How did those folks get fired from their jobs? What was the basis for it? Did the government ask, and did 500 respondents stupidly say, "Yes"? ←Baseball Bugs What's up, Doc? carrots→ 18:31, 21 July 2010 (UTC)
No, someone said "I think XYZ is a homo; fire him." There weren't a lot of protections for gay people until very recently. --jpgordon::==( o ) 22:27, 21 July 2010 (UTC)
I wonder what they used for "evidence". ←Baseball Bugs What's up, Doc? carrots→ 22:42, 21 July 2010 (UTC)
The source - it's actually 420 people, not 500, sorry - is this book, which I don't have a copy of; it's cited many times in the Stonewall riots article. With regard to the basis of the firing, here's footnote #1 from that article:

Except for Illinois, which decriminalized sodomy in 1961, homosexual acts, even between consenting adults acting in private homes, were a criminal offense in every U.S. state at the time the Stonewall riots occurred: "An adult convicted of the crime of having sex with another consenting adult in the privacy of his or her home could get anywhere from a light fine to five, ten, or twenty years—or even life—in prison. In 1971, twenty states had 'sex psychopath' laws that permitted the detaining of homosexuals for that reason alone. In Pennsylvania and California sex offenders could be locked in a mental institution for life, and [in] seven states they could be castrated." (Carter, p. 15) Castration, emetics, hypnosis, electroshock therapy and lobotomies were used by psychiatrists to attempt to cure homosexuals through the 1950s and 1960s.(Katz, pp. 181–197.)(Adam, p. 60.)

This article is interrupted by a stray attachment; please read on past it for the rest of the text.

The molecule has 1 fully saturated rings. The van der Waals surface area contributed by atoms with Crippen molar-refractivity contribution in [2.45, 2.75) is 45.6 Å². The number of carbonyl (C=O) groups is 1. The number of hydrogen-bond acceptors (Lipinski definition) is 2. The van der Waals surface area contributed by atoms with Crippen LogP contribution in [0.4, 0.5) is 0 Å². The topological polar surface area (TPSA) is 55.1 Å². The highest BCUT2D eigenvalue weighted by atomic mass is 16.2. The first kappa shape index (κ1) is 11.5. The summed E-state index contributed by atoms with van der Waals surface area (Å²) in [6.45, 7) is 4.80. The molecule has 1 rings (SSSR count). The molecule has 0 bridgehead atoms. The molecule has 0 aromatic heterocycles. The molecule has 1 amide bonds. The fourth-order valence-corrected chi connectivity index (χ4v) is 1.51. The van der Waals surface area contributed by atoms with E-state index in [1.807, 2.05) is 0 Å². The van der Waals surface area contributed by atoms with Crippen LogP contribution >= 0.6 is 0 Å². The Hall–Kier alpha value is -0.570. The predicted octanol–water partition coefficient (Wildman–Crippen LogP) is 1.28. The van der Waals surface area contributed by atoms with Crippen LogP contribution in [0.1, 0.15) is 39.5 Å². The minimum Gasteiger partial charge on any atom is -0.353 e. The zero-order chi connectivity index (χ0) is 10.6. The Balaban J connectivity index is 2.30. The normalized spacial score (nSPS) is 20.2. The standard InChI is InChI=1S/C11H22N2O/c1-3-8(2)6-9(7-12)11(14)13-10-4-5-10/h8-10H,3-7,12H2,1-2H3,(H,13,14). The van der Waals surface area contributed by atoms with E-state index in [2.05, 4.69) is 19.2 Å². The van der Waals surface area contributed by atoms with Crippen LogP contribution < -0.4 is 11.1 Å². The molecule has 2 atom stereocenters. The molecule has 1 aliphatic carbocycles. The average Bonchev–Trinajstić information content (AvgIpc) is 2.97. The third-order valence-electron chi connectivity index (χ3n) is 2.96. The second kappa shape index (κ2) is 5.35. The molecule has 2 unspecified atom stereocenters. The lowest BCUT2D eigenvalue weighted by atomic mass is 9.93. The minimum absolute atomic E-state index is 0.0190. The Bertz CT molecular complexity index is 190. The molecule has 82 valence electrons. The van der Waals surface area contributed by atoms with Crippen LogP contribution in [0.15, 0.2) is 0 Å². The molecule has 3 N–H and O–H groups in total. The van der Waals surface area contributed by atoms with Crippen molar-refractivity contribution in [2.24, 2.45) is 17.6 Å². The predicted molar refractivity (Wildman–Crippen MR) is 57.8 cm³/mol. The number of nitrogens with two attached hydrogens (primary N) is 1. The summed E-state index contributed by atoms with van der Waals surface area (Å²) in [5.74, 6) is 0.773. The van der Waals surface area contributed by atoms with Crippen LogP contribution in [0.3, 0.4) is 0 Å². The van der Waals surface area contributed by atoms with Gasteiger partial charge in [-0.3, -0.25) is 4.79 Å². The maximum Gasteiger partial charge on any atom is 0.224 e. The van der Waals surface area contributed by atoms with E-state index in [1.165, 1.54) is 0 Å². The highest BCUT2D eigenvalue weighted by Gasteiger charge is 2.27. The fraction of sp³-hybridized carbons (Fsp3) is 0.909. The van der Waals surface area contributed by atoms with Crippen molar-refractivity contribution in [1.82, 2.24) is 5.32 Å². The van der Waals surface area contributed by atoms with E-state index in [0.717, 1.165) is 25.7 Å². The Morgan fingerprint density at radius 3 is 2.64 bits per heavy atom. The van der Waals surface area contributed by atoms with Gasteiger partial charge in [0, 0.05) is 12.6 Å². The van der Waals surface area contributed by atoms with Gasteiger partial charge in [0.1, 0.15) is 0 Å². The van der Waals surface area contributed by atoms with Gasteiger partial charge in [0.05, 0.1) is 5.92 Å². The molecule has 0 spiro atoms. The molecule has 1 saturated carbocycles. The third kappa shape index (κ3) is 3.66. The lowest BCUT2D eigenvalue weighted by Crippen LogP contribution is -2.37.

Comet Tuttle (talk) 00:09, 22 July 2010 (UTC)
There are a whole lot of bi-sexual men. Also consider the identification men who have sex with men. Also, maybe they just got drunk one time :p Jabberwalkee (talk) 15:00, 22 July 2010 (UTC)
Yes, love of many kinds is possible without necessarily "becoming homosexual", as the OP puts it. See the Klein Sexual Orientation Grid for one way of interpreting different variables such as sexual attraction, behaviour, fantasies, and emotional, social and lifestyle preferences, as well as self-identification. Human sexuality is more complex than the Kinsey scale would have us believe. BrainyBabe (talk) 17:03, 22 July 2010 (UTC)

Flying from Thailand to Israel[edit]